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posted 04-08-2013 12:39 PM     Click Here to See the Profile for Rick   Click Here to Email Rick     Edit/Delete Message   Reply w/Quote
Hey! That's something I didn't actually know ... the actual release date and a link to amazon.com! Amazing what you can find out on collectSPACE ...

cspg
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posted 04-14-2013 12:24 PM     Click Here to See the Profile for cspg   Click Here to Email cspg     Edit/Delete Message   Reply w/Quote
Any particular reason why "tragedy" comes before "triumph", except for a alpabetically-sorted one? 133 triumphs and 2 tragedies.

Rick
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posted 04-14-2013 05:12 PM     Click Here to See the Profile for Rick   Click Here to Email Rick     Edit/Delete Message   Reply w/Quote
There was no particular reasoning behind "Tragedies" coming before "Triumphs" that I'm aware of.

In writing about the fourteen shuttle astronauts who were lost in flight -- those on Columbia, in particular -- it got to the point where I felt like I almost knew them personally. The very last thing I would EVER do is sensationalize their deaths.

p51
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posted 04-14-2013 08:52 PM     Click Here to See the Profile for p51   Click Here to Email p51     Edit/Delete Message   Reply w/Quote
quote:
Originally posted by cspg:
133 triumphs and 2 tragedies.
But in all fairness, which do you think the public remembers most? The image of the Challenger breaking up is clearly THE image the public generally has of the entire program...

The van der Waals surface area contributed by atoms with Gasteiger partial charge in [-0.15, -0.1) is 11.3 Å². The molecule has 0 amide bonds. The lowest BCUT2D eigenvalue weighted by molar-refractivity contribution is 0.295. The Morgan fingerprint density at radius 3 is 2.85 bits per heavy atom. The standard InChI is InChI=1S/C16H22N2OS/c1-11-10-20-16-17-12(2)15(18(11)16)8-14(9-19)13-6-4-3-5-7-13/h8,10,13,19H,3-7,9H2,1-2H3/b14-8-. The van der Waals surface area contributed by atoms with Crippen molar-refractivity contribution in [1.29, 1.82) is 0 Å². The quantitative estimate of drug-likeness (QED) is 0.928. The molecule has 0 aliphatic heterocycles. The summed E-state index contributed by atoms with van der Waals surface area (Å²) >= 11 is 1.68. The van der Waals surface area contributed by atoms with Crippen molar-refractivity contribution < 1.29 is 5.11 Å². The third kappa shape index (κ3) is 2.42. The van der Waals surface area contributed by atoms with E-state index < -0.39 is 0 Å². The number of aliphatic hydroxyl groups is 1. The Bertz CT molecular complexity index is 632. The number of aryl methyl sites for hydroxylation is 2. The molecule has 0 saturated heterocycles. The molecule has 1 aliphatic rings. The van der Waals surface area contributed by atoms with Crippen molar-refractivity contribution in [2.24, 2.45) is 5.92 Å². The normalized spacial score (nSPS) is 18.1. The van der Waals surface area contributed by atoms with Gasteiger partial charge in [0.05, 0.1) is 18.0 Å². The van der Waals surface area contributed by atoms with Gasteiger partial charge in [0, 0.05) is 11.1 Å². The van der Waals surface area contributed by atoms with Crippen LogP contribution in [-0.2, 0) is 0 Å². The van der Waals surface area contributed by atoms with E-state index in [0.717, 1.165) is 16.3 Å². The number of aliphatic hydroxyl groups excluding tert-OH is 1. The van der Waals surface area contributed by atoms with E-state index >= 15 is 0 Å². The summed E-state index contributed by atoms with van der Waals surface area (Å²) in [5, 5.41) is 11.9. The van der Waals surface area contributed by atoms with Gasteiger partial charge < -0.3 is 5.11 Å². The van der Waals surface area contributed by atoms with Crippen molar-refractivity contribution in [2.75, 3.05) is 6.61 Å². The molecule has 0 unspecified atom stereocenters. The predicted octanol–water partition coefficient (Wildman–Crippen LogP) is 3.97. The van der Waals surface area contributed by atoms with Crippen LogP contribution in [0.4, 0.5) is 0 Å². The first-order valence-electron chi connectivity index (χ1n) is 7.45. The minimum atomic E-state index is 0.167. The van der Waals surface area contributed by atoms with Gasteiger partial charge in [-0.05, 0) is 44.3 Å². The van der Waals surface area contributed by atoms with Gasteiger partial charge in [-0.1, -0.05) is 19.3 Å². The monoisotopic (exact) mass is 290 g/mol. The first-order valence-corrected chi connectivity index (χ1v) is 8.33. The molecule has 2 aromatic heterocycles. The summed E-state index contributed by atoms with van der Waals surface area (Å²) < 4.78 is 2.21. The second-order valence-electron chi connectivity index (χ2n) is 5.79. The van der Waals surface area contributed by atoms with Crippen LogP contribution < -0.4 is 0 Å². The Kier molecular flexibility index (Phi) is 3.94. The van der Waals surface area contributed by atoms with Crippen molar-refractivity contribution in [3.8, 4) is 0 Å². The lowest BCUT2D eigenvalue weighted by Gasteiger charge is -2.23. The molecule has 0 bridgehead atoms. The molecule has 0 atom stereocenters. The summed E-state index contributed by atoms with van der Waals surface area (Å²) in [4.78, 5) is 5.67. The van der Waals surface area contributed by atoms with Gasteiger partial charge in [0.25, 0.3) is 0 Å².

Robert Pearlman
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posted 04-14-2013 09:08 PM     Click Here to See the Profile for Robert Pearlman   Click Here to Email Robert Pearlman     Edit/Delete Message   Reply w/Quote
I disagree; the public many not remember individual missions but I would say as a collective whole, the public's image of the shuttle program is of it at launch.

Keep in mind that there is an entire generation who have already graduated from college who were not alive for Challenger. And while I don't doubt that those who were alive for the accident remember that image, there are a handful of iconic launch shots that have been reproduced more.

p51
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posted 04-15-2013 01:15 AM     Click Here to See the Profile for p51   Click Here to Email p51     Edit/Delete Message   Reply w/Quote
quote:
Originally posted by Robert Pearlman:
I disagree; the public many not remember individual missions but I would say as a collective whole, the public's image of the shuttle program is of it at launch.
I recently gave a talk about the program to a college course and I asked what the each student's one impression of the program was. Only ONE stated anything other than the Challenger breakup.

And this was mostly the generation born after the incident you spoke of.

Jim Behling
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posted 04-15-2013 02:11 AM     Click Here to See the Profile for Jim Behling   Click Here to Email Jim Behling     Edit/Delete Message   Reply w/Quote
quote:
Originally posted by Jay Chladek:
...production began to ramp up on other boosters.
The "other boosters" (Delta II and Atlas II) production weren't initiated until after Challenger and were due to it.

Jim Behling
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posted 04-15-2013 02:24 AM     Click Here to See the Profile for Jim Behling   Click Here to Email Jim Behling     Edit/Delete Message   Reply w/Quote
quote:
Originally posted by GoesTo11:
Obviously several more DoD missions were flown after that tragedy, but my impression is that they were "safe" flights with payloads already manifested.

I guess what I'm really hoping for is that enough of STS-27 and -36 get declassified for Mike Mullane to write another book!


The DOD payloads that flew after Challenger were ones that were already manifested/scheduled to fly on the shuttle, meaning they were already built and not able to be flown on ELV's (except for DSP-16 on STS-44). That was a case where the DOD paid for the flight already.